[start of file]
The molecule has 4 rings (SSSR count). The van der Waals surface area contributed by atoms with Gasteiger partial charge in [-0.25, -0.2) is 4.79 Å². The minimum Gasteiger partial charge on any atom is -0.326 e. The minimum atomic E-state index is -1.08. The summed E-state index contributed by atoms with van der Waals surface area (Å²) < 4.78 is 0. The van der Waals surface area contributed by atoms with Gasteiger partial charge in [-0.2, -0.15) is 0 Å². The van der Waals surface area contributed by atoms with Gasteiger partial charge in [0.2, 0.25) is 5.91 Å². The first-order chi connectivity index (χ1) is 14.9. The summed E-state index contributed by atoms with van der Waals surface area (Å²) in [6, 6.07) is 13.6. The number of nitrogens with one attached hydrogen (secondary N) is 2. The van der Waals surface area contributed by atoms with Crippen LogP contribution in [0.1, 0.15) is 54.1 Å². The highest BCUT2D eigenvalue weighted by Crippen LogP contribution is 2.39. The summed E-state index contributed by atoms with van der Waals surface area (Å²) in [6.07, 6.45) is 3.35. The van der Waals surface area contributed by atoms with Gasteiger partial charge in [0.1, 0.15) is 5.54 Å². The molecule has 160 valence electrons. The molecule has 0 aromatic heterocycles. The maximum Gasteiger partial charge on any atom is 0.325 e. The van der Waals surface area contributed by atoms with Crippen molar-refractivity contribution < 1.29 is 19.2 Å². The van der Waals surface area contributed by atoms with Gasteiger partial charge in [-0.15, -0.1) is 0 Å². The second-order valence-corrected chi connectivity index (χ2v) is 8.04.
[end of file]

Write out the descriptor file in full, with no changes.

The molecule has 4 rings (SSSR count). The van der Waals surface area contributed by atoms with Gasteiger partial charge in [-0.25, -0.2) is 4.79 Å². The minimum Gasteiger partial charge on any atom is -0.326 e. The minimum atomic E-state index is -1.08. The summed E-state index contributed by atoms with van der Waals surface area (Å²) < 4.78 is 0. The van der Waals surface area contributed by atoms with Gasteiger partial charge in [-0.2, -0.15) is 0 Å². The van der Waals surface area contributed by atoms with Gasteiger partial charge in [0.2, 0.25) is 5.91 Å². The first-order chi connectivity index (χ1) is 14.9. The summed E-state index contributed by atoms with van der Waals surface area (Å²) in [6, 6.07) is 13.6. The number of nitrogens with one attached hydrogen (secondary N) is 2. The van der Waals surface area contributed by atoms with Crippen LogP contribution in [0.1, 0.15) is 54.1 Å². The highest BCUT2D eigenvalue weighted by Crippen LogP contribution is 2.39. The summed E-state index contributed by atoms with van der Waals surface area (Å²) in [6.07, 6.45) is 3.35. The van der Waals surface area contributed by atoms with Gasteiger partial charge in [0.1, 0.15) is 5.54 Å². The molecule has 160 valence electrons. The molecule has 0 aromatic heterocycles. The maximum Gasteiger partial charge on any atom is 0.325 e. The van der Waals surface area contributed by atoms with Crippen molar-refractivity contribution < 1.29 is 19.2 Å². The van der Waals surface area contributed by atoms with Gasteiger partial charge in [-0.15, -0.1) is 0 Å². The second-order valence-corrected chi connectivity index (χ2v) is 8.04.